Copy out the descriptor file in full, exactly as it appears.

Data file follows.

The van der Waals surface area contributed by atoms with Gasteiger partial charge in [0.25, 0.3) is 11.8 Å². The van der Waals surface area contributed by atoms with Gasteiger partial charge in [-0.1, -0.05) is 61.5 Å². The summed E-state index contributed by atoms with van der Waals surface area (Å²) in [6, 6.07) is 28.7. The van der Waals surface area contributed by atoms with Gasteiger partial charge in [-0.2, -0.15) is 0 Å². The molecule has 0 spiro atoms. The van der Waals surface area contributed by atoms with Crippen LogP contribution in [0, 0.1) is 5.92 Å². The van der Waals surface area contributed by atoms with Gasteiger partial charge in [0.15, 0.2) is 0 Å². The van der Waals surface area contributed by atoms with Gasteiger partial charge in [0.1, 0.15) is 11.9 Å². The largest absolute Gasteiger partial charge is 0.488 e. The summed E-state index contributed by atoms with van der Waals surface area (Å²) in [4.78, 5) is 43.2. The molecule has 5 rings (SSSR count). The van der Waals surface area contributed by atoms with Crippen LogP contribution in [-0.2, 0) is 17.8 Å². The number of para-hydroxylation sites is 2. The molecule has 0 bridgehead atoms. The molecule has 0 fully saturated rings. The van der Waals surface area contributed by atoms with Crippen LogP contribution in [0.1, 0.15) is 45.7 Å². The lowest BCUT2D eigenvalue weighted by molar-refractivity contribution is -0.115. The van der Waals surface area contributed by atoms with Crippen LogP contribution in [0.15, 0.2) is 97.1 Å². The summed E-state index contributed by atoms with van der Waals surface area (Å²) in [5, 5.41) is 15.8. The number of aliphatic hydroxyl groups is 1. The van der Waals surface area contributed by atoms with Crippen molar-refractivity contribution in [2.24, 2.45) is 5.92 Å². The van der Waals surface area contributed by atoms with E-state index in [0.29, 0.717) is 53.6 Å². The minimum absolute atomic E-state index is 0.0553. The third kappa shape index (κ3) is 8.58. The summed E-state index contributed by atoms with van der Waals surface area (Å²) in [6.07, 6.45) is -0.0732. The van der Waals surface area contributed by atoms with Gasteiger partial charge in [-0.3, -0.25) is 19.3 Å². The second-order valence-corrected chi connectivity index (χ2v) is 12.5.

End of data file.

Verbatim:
The van der Waals surface area contributed by atoms with Gasteiger partial charge in [0.25, 0.3) is 11.8 Å². The van der Waals surface area contributed by atoms with Gasteiger partial charge in [-0.1, -0.05) is 61.5 Å². The summed E-state index contributed by atoms with van der Waals surface area (Å²) in [6, 6.07) is 28.7. The van der Waals surface area contributed by atoms with Gasteiger partial charge in [-0.2, -0.15) is 0 Å². The molecule has 0 spiro atoms. The van der Waals surface area contributed by atoms with Crippen LogP contribution in [0, 0.1) is 5.92 Å². The van der Waals surface area contributed by atoms with Gasteiger partial charge in [0.15, 0.2) is 0 Å². The van der Waals surface area contributed by atoms with Gasteiger partial charge in [0.1, 0.15) is 11.9 Å². The largest absolute Gasteiger partial charge is 0.488 e. The summed E-state index contributed by atoms with van der Waals surface area (Å²) in [4.78, 5) is 43.2. The molecule has 5 rings (SSSR count). The van der Waals surface area contributed by atoms with Crippen LogP contribution in [-0.2, 0) is 17.8 Å². The number of para-hydroxylation sites is 2. The molecule has 0 bridgehead atoms. The molecule has 0 fully saturated rings. The van der Waals surface area contributed by atoms with Crippen LogP contribution in [0.1, 0.15) is 45.7 Å². The lowest BCUT2D eigenvalue weighted by molar-refractivity contribution is -0.115. The van der Waals surface area contributed by atoms with Crippen LogP contribution in [0.15, 0.2) is 97.1 Å². The summed E-state index contributed by atoms with van der Waals surface area (Å²) in [5, 5.41) is 15.8. The number of aliphatic hydroxyl groups is 1. The van der Waals surface area contributed by atoms with Crippen molar-refractivity contribution in [2.24, 2.45) is 5.92 Å². The van der Waals surface area contributed by atoms with E-state index in [0.29, 0.717) is 53.6 Å². The minimum absolute atomic E-state index is 0.0553. The third kappa shape index (κ3) is 8.58. The summed E-state index contributed by atoms with van der Waals surface area (Å²) in [6.07, 6.45) is -0.0732. The van der Waals surface area contributed by atoms with Gasteiger partial charge in [-0.3, -0.25) is 19.3 Å². The second-order valence-corrected chi connectivity index (χ2v) is 12.5.